Dental implants are designed to last a lifetime. Even if a crown is damaged, a replacement crown can be made and affixed to the implanted post. Naturally, the biggest downside of dental implants is the extremity of the procedure, which includes an extensive treatment timeline and high cost, as well as potential risks and complications involved with surgery (infection, nerve damage, sinus problems). Additionally, dental implants occasionally fail, usually due to peri-implantitis (a form of gum disease that attacks dental implants) or failed osseointegration. However, such failures are rare, with more than 95 percent of dental implant procedures resulting in success.
To learn more about the benefits of dental implants, watch this informative video by Dr. Alfred dela Cruz:
Timeline: 6-12 months
Cost: $7,000-$9,000 (2 implants, 1 denture); $14,000-$18,000 (4 implants, 2 dentures)
Longevity: Lifetime for implants; 5-8 years for dentures
Implant overdentures are removable dentures that use implant technology for improved function. Unlike traditional dentures, implant overdentures are snapped into place upon surgically installed implant posts, which provides greater stability, among other advantages. Since functional issues are more common with lower dentures, implant overdentures are most often applied to the bottom jaw. They can, however, be applied to the upper jaw as well.
Implant overdentures entail virtually the same process as regular implants, which includes an extensive timeline and multiple surgeries. Additionally, if the patient doesn’t already wear dentures, temporary dentures will need to be designed and manufactured. While these will help the dentist determine the best position for the teeth in the final overdentures, this additional step adds at least a month to the timeline.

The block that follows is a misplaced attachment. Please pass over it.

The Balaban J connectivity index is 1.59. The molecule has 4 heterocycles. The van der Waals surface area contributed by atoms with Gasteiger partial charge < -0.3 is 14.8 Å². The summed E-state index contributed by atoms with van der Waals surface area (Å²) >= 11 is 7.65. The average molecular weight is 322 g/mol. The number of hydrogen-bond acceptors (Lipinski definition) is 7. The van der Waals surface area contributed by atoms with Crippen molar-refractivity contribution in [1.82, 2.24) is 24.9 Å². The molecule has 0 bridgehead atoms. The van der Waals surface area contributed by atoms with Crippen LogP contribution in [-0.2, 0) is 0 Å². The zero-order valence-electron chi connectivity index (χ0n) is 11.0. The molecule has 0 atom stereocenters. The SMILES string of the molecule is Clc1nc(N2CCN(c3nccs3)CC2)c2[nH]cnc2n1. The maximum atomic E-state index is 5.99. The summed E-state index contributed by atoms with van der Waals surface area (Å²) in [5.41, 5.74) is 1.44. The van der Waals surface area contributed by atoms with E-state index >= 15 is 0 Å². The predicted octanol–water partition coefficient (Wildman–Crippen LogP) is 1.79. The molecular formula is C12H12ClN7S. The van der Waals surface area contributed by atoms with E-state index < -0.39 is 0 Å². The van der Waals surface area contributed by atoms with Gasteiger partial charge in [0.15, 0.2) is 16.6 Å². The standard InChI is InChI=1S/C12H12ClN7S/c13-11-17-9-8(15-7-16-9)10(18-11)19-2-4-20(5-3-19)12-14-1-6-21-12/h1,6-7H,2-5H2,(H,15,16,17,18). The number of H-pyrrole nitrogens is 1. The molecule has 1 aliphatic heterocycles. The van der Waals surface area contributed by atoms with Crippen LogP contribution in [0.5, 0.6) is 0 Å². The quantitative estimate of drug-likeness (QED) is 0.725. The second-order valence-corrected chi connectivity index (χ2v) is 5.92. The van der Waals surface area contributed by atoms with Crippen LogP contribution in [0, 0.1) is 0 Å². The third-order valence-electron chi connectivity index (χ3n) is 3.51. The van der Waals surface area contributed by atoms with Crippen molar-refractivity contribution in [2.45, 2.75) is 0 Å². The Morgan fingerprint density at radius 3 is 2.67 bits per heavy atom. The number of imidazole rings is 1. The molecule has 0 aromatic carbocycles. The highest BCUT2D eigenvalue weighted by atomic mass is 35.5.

Like traditional dentures, implant overdentures need to be removed nightly and as needed for cleaning. Additionally, while a set of overdentures typically lasts five to eight years, the attachment inserts need to be replaced every six to 12 months.
The main advantage of implant overdentures is the elimination of common problems associated with traditional dentures. Since they’re fastened by implant posts, overdentures won’t slip out of the mouth, and they make eating and talking easier. On the upper jaw, an overdenture’s horseshoe shape is a major advantage, as it allows the palate to remain exposed for optimum eating, tasting and speaking.
An outcome worth smiling about
As you can see, whether you need extensive restorative work or minor cosmetic adjustments, there are numerous options available for completing your smile makeover. Talk to your dentist about which options will work best for your needs, as well as the costs and timeline involved. By working closely with your dentist to plan and implement your smile makeover, you’ll surely achieve an outcome worth smiling about.
Special thanks to Dr. Josh Hammer of Landeros & Hammer Cosmetic & Family Dentistry for his input.